Trend Micro reports that it has discovered a fake mobile Facebook site that looks identical to the popular social network. However, its intentions aren't to bring together friends and family (and possibly a few enemies), but to steal the credit card numbers of web surfers who can't tell the difference. Unfortunately, the security firm didn't specify how potential victims land on this Facebook imposter, but it's presumably through web searches and bogus Facebook emails.
For the more obvious observer, the fake login page has its differences from the original. First, the actual URL is wrong: Facebook Mobile login uses the m.facebook.com/logi address and sports the SSL "lock" icon depicting a secure location, whereas the fake site merely uses the facebook.com address. That seems to indicate Facebook users simply typing in the wrong address in their smartphone or tablet browser could be directed to the malicious social network.
In addition to the URL, the fake Facebook login page doesn't nag the user to install the appropriate Android or iOS app (this Trend Micro test was obviously performed on Android). The fake page also doesn't provide means to create a new account, but serves up links to password retrieval, getting login help, and so on. While the differences are obvious side by side, on its own, the fake Facebook login looks rather legitimate.
Once the unsuspecting Facebook user enters login credentials, he or she is directed to a new page requesting for an updated security question. "If there is ever trouble with your account, you can use this information to reset your password and log back in," the page reads. "It's also easier for people to keep in touch." The security firm points out that this question/answer set could be used across multiple sites.
After the security question is updated, the real fun begins -- acquiring a credit card number. Let's stop for a moment here. If a social network is asking for credit card credentials during the login process, red warning lights and explosions should be going off in the user's head. No social network needs credit card info for any reason unless the user is trying to make a purchase. Even then, storing credit card information online is highly risky to begin with.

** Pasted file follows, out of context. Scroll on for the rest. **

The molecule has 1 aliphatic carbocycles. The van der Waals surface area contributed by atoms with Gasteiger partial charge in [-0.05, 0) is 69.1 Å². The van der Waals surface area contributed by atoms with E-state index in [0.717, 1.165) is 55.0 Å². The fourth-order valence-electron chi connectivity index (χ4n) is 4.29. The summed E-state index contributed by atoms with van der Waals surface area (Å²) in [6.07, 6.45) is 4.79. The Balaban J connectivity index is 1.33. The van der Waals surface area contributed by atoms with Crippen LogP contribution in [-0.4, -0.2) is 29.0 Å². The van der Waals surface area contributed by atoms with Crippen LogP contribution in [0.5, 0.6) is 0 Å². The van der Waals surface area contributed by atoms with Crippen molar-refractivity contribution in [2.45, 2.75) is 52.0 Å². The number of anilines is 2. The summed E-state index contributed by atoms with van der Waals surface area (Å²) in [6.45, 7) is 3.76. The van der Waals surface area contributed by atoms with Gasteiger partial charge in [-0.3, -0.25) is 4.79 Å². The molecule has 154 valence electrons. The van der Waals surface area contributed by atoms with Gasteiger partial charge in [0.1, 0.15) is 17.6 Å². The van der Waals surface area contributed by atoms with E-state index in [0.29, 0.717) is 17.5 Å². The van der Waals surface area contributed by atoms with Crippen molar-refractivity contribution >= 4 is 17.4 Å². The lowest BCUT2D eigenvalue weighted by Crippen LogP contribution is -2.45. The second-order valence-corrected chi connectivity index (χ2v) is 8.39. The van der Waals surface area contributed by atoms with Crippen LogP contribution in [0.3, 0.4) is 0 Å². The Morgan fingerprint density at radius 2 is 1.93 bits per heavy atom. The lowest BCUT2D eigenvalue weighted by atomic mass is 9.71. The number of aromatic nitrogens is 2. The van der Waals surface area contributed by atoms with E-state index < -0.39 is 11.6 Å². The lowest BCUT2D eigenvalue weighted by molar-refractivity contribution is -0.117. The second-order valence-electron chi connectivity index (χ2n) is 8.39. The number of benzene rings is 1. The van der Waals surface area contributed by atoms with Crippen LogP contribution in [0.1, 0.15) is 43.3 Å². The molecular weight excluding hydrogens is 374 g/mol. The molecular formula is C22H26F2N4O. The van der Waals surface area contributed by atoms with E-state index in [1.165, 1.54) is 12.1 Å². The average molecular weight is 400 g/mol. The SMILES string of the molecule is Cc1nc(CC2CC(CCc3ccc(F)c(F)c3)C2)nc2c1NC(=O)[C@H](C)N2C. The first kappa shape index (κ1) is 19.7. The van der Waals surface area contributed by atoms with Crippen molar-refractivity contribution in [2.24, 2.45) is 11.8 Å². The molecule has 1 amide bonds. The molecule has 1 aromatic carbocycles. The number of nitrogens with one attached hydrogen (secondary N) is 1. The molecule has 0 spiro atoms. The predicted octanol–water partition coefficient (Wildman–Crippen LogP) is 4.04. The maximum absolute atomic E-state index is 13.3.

Regardless, there are many web surfers who will likely fall for this scheme. The fake credit card page makes the same comment about how the info can be used to reset the account password. Even more, this security "protection" is supposedly a free service from Facebook and will not be charged to the user's card. The credit card number is supposedly for identification purposes only even though the fake site wants a security code too.
That said, Trend Micro states the obvious. "In cases like these, users should always be careful and double-check the URLs of sites they are entering personal information into, particularly those that claim to belong to a particular service," the firm says. "In addition, Facebook does not ask for a user's credit card information unless they are making a purchase."
Naturally, Trend Micro suggests installing its security products. We suggest using legit apps if possible, and avoid providing credit card details for anything that looks remotely suspicious. If you are planning to store credit card info with services like Google, use a two-step verification that requires a smartphone text or authorization app.
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Kevin started taking PCs apart in the 90s when Quake was on the way and his PC lacked the required components. Since then, he’s loved all things PC-related and cool gadgets ranging from the New Nintendo 3DS to Android tablets. He is currently a contributor at Digital Trends, writing about everything from computers to how-to content on Windows and Macs to reviews of the latest laptops from HP, Dell, Lenovo, and more.